Seaside risotto with spring onions


I am back in Accra after a week of holidays on Isola del Giglio, off the coast of Tuscany: good friends, excellent food, and the chance to cook with fresh Italian ingredients. Long lazy mornings with cappuccini and cornetti, morning swims, lunches cobbled together for communal eating in the garden, followed by a siesta, or a swim, before apertivi and dinner. Very relaxing. This was an ad hoc lunch dish: a risotto with spring onions, a side dish for the gluten-avoiders while the rest of us had pasta with pesto.


Risotto can be made with so many vegetables. Here, the spring onions were left over from making Ottolenghis courgette and herb filo pie for another lunch – very nice! Just being able to cook with a sea breeze and a view like this was lovely.

Seaside risotto with spring onions
One onion, peeled and chopped
2 cloves of garlic
1 tbs olive oil
2 cups risotto rice (here arborio, I’d normally use carnaroli)
spalsh of white wine
1 litre simmering stock (vegetable, chicken – I used fish stock as that is what we had)
4-5 spring onions, washed and chopped
handful of fresh basil
pinch of salt and pepper

Optional if not using fish stock: a handful of grated parmesan when serving

Heat the olive oil and fry the chopped onion gently. In a separate pot, keep a litre of stock on a low boil. We’d planned to make takoyaki  (Japanese fried octopus balls) one day so I’d brought fish stock cubes to replace dashi, but we never got around to that, so in the risotto it went.  Add the rice to the pot or pan, to toast it slightly. Add a splash of white wine if you have some handy. Keep the risotto on low heat, enough to keep it boiling slightly. Then add hot stock, one ladle at a time, and stir until the liquid is absorbed. Then add more stock. After five minutes or so, add the chopped sporing onions. Keep adding hot stock, one ladle at a time, stirring until the liquid is absorbed. I threw in some chopped fresh basil.  Eventually the stock is all added, and the risotto has gone from a al dente to done and a bit starchy. Taste if it needs salt and pepper, and enjoy with a sea view.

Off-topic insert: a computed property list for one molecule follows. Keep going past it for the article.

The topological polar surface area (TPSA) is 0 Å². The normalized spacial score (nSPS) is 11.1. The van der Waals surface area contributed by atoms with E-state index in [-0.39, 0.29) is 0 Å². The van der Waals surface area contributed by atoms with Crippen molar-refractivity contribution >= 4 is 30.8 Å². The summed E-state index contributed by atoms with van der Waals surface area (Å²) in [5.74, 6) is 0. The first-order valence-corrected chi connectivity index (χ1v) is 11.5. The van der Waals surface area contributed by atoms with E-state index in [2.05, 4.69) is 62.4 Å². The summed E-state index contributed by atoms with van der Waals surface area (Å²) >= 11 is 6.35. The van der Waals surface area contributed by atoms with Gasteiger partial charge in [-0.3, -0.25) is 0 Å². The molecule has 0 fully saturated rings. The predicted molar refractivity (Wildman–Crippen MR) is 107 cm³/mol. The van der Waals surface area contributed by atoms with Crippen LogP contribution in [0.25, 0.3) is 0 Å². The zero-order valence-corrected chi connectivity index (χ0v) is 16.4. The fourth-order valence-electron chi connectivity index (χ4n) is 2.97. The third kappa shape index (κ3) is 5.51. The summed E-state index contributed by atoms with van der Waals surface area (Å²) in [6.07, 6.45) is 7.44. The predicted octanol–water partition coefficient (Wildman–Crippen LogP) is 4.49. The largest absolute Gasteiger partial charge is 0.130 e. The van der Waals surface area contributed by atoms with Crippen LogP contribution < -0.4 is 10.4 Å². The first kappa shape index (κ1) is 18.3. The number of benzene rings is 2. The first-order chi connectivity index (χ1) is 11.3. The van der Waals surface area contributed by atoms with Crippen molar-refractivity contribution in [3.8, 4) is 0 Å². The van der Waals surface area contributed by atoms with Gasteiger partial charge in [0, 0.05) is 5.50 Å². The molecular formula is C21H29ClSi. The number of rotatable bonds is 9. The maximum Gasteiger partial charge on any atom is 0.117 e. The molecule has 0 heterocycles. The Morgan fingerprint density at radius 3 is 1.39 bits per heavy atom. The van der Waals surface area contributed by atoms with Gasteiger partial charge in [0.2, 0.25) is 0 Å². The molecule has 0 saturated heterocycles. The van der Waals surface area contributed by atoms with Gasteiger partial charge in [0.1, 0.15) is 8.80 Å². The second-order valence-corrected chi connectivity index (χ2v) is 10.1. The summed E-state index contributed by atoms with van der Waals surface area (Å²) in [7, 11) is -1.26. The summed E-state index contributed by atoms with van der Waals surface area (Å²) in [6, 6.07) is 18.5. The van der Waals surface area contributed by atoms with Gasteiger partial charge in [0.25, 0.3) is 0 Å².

If using a vegetable stock or chicken stock, a generous handful of parmesan right before serving will pull this together nicely.

Isola del Giglio: last night, and departure

sunset Giglio
It was our last evening of a lovely week on Giglio, with an amazing sunset. In the distance,  the island of Montecristo (As in the book “The Count of Monte Cristo”.)

For our last holiday dinner we had ordered paella at Da Tony, which was just wonderful. It seemed pricey, at 48 euro, and the menu said minimum two people. However, as you can see it was more than enough for four people to share, with masses of fresh seafood piled on. Definitely something to enjoy again. I should dig out that paella pan (wedding gift) and try, though I am not sure where to find paella rice in Rome. Castroni, possibly? Or would using risotto rice in paella be an abomination?

amaro del Giglio
Dinner finishes with Amaro del Giglio, which assists digestion and is delicious